Preservation Howard County has developed a reputation for being vigilant whenever a historic structure in the county is threatened

Fighting to keep history alive

April 05, 2006|By SANDY ALEXANDER | SANDY ALEXANDER,SUN REPORTER

At the end of a winding drive, not far from a county office building, a shopping center and a housing development, a small group stared intently at the crumbling remains of a small, three-century-old stone structure.

For the board members of Preservation Howard County, structures like the Woodlawn slave quarters - and other ramshackle barns, overgrown cemeteries and dusty old manor houses - are the true heart of Howard County.

"We have lost probably 70 percent of our historic resources to development, deterioration and demolition," said the group's president, Mary Catherine Cochran. "Anything we can do to save even those structures that don't seem significant is important."

It its six years, PHC has established a reputation for being vigilant, informed and seemingly ubiquitous whenever a historic structure is threatened in the county.

In addition to serving on the Columbia Association's task force to save the slave quarters, Cochran recently advised Howard Community College on its plans for the historic Belmont Conference Center in Elkridge and facilitated the purchase and relocation of a century-old Victorian house in Clarksville.

On Saturday, PHC will sponsor a day-long conference on Doughoregan Manor, once home to Charles Carroll of Carrollton, a signer of the Declaration of Independence. Carroll's descendants own the property and are considering several options as a historic easement expires next year.

The conference is the latest effort by PHC to get county residents involved in historic preservation.

The group has drawn attention to 21 deteriorating locations with its annual Top Ten Endangered Sites list - released each May - and highlighted good work with its Preservationists of the Year awards.

It has worked to update the county's long-neglected inventory of historic sites - using volunteers to track down hundreds of hidden ruins and unmarked addresses - and pushed for county funding of preservation projects.

It has become a resource for answers about the background of specific buildings, the zoning process, and grants and tax breaks for preservation activities.

The goal, said Fred Dorsey, a PHC board member, is not to take on restoration projects, but to be "more of a voice and an advocate for the historic sites."

Generally, people in Howard County support the idea of saving historic buildings, Cochran said.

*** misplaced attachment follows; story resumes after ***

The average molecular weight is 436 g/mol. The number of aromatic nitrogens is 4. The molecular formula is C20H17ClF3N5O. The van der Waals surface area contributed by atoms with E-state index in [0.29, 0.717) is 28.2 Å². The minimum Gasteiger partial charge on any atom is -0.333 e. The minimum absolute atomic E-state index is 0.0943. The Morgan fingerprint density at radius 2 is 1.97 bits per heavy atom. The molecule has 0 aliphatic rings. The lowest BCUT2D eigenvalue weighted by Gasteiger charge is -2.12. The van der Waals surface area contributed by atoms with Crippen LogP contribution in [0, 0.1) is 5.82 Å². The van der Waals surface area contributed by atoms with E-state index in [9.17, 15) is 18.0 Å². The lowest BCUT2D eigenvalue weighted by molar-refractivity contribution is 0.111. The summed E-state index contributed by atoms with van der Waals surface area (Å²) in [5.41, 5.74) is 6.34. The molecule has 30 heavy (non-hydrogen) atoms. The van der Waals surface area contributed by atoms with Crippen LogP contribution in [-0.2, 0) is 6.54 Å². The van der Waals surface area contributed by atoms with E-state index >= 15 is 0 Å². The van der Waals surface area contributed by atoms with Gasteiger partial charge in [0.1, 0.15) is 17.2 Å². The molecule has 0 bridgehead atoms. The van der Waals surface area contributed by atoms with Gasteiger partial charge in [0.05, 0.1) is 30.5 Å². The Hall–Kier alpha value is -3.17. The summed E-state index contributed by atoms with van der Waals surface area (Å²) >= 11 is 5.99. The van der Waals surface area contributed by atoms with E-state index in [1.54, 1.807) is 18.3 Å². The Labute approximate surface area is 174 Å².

But the county government has a limited amount of money and staff time to take on preservation projects. And for private owners, land is very valuable while old buildings are very expensive to rehabilitate and maintain.

"The county has very, very light historic preservation laws," Cochran said. " It is a very strong property-rights county. We do have to rely on the good graces [of owners.] It is fine line we walk."

Tyler Gearhart, executive director of Preservation Maryland, said "Howard County is not an easy place to be a preservationist. Development pressure there is as intense as anywhere in Maryland."

At the same time, Gearhart said, Doughoregan Manor and Belmont are two of the most important preservation issues in the state, and have national significance.

He said Preservation Howard County is doing a good job of being out front on those issues: "They have a very good reputation, and they realize the importance of a good reputation."

Cochran said PHC grew out of the county's process in 2000 to draft a 20-year general plan. One committee was established to examine preservation and conservation issues, and saw the need for a countywide advocacy group in addition to those working on individual preservation projects.

The committee's members - including Cochran and several others with an interest in public service - formed the nucleus of Preservation Howard County.

Today, the group obtains grants for specific projects and relies on donations from members for most of its roughly $12,000 budget. It has no offices and uses all volunteer labor, including active retirees, history buffs and individuals with deep family ties to Howard County.

But while PHC offers information, support and visibility, Cochran said preservation projects rely on groups and individuals who have "a burning, heartfelt interest in the property. ... We never get a good outcome unless we have a champion step forward."

County Executive James N. Robey called PHC "very forthcoming and professional to work with."

He added, "We don't agree with everything. They would like to see a lot more preserved than we have resources. ... But I have told Mary Catherine Cochran many times, don't ever change."

Still, not everyone is happy to see PHC get involved in their projects.

"I think they are a worthwhile organization. ... I think there is a point when they go too far," said D. Ronald Brasher, a partner in Woodlawn LLC.

Brasher said discussions with PHC and other advocates have led to some changes in his group's plan to put a 74,000-square-foot office condominium building beside the Woodlawn manor house off Bendix Road in Columbia.

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